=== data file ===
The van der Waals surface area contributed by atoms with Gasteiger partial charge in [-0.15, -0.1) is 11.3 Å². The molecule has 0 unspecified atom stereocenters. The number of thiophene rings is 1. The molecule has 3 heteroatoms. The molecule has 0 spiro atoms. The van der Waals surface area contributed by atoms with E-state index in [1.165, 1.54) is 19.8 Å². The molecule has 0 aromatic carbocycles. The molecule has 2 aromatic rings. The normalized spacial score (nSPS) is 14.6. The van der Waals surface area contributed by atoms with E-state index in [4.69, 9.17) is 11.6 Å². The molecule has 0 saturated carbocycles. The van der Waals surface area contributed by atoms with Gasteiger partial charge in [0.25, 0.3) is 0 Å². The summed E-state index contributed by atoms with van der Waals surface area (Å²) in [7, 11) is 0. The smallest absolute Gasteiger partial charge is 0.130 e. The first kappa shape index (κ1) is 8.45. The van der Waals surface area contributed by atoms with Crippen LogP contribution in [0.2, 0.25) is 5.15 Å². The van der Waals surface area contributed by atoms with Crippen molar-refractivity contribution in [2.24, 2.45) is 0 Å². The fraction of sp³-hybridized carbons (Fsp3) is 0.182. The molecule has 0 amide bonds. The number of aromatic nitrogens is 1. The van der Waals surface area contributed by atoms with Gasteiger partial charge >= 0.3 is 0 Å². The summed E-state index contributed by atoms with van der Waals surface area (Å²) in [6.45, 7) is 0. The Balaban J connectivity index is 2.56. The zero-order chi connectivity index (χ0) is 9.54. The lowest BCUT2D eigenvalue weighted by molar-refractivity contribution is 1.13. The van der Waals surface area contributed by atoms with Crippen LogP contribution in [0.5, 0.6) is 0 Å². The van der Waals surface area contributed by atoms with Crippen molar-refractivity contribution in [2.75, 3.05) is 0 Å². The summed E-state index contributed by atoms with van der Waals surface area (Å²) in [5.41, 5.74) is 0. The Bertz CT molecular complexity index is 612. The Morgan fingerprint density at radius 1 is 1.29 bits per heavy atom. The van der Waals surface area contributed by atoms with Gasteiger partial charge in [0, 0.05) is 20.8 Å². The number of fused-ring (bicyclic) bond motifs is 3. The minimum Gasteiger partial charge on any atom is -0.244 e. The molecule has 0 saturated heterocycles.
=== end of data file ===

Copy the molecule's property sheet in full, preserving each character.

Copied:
The van der Waals surface area contributed by atoms with Gasteiger partial charge in [-0.15, -0.1) is 11.3 Å². The molecule has 0 unspecified atom stereocenters. The number of thiophene rings is 1. The molecule has 3 heteroatoms. The molecule has 0 spiro atoms. The van der Waals surface area contributed by atoms with E-state index in [1.165, 1.54) is 19.8 Å². The molecule has 0 aromatic carbocycles. The molecule has 2 aromatic rings. The normalized spacial score (nSPS) is 14.6. The van der Waals surface area contributed by atoms with E-state index in [4.69, 9.17) is 11.6 Å². The molecule has 0 saturated carbocycles. The van der Waals surface area contributed by atoms with Gasteiger partial charge in [0.25, 0.3) is 0 Å². The summed E-state index contributed by atoms with van der Waals surface area (Å²) in [7, 11) is 0. The smallest absolute Gasteiger partial charge is 0.130 e. The first kappa shape index (κ1) is 8.45. The van der Waals surface area contributed by atoms with Crippen LogP contribution in [0.2, 0.25) is 5.15 Å². The van der Waals surface area contributed by atoms with Crippen molar-refractivity contribution in [2.24, 2.45) is 0 Å². The fraction of sp³-hybridized carbons (Fsp3) is 0.182. The molecule has 0 amide bonds. The number of aromatic nitrogens is 1. The van der Waals surface area contributed by atoms with Gasteiger partial charge >= 0.3 is 0 Å². The summed E-state index contributed by atoms with van der Waals surface area (Å²) in [6.45, 7) is 0. The Balaban J connectivity index is 2.56. The zero-order chi connectivity index (χ0) is 9.54. The lowest BCUT2D eigenvalue weighted by molar-refractivity contribution is 1.13. The van der Waals surface area contributed by atoms with Crippen LogP contribution in [0.5, 0.6) is 0 Å². The van der Waals surface area contributed by atoms with Crippen molar-refractivity contribution in [2.75, 3.05) is 0 Å². The summed E-state index contributed by atoms with van der Waals surface area (Å²) in [5.41, 5.74) is 0. The Bertz CT molecular complexity index is 612. The Morgan fingerprint density at radius 1 is 1.29 bits per heavy atom. The van der Waals surface area contributed by atoms with Gasteiger partial charge in [0, 0.05) is 20.8 Å². The number of fused-ring (bicyclic) bond motifs is 3. The minimum Gasteiger partial charge on any atom is -0.244 e. The molecule has 0 saturated heterocycles.